BILLY BISHOP, V.C.
June 2, 1917: Billy Bishop earns a Victoria Cross after destroying four German aircraft as they scrambled to engage the Canadian Ace.
On a solo mission, Bishop attacked two aerodromes behind enemy lines, the first of which was empty of aircraft. At the second airfield, he found seven machines on the ground, some with engines running. Strafing them from a height of only 50 feet, he suffered some machine gun fire. As four of the enemy planes scrambled to meet his lone aircraft, Bishop successfully shot down or disabled each plane, emptying his ammo drums into the third and fourth aircraft. Not only was this feat remarkable for the amount of havoc wrought, it was also notable for the fear it struck into the enemy: as Bishop returned home, tattered from ground fire and out of ammo, four more enemy scout aircraft were a thousand feet above him; but they were so struck by Bishop’s skill and success that they feared to engage him despite their numerical and altitude superiority.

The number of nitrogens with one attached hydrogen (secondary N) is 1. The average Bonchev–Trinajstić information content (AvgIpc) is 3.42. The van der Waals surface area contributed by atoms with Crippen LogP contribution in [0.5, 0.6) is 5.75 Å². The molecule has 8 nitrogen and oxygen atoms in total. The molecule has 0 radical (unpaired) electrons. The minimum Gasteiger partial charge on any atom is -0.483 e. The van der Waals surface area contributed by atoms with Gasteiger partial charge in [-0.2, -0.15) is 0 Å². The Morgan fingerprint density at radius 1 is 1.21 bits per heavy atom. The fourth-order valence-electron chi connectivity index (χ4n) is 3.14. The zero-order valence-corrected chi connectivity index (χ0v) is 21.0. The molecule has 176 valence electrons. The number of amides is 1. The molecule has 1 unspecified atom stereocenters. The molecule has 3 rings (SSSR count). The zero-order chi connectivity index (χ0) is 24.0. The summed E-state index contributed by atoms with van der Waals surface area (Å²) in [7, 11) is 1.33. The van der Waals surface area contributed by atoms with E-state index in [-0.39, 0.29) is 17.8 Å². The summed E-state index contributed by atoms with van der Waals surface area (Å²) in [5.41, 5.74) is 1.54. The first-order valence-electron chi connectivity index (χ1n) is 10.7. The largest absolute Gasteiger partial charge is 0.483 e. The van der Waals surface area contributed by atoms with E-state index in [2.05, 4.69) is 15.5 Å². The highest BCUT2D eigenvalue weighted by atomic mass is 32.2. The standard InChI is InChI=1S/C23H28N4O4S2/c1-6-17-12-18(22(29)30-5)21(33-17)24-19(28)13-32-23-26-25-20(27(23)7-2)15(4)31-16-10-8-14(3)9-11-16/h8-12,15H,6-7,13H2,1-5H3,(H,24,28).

He ended the war as the British Empire’s second highest-scoring ace, with 72 official victories. In the Second World War, he would go on to become an Air Marshal in the RCAF.
Read Billy Bishop’s citation at the RCAF website.
Photo (main): Billy Bishop in a Nieuport aircraft with its 110 horse-power engine and Lewis Gun (staged photograph) (Credit: Library and Archives Canada).
Photo (inset): Billy Bishop (Credit: Constable.ca)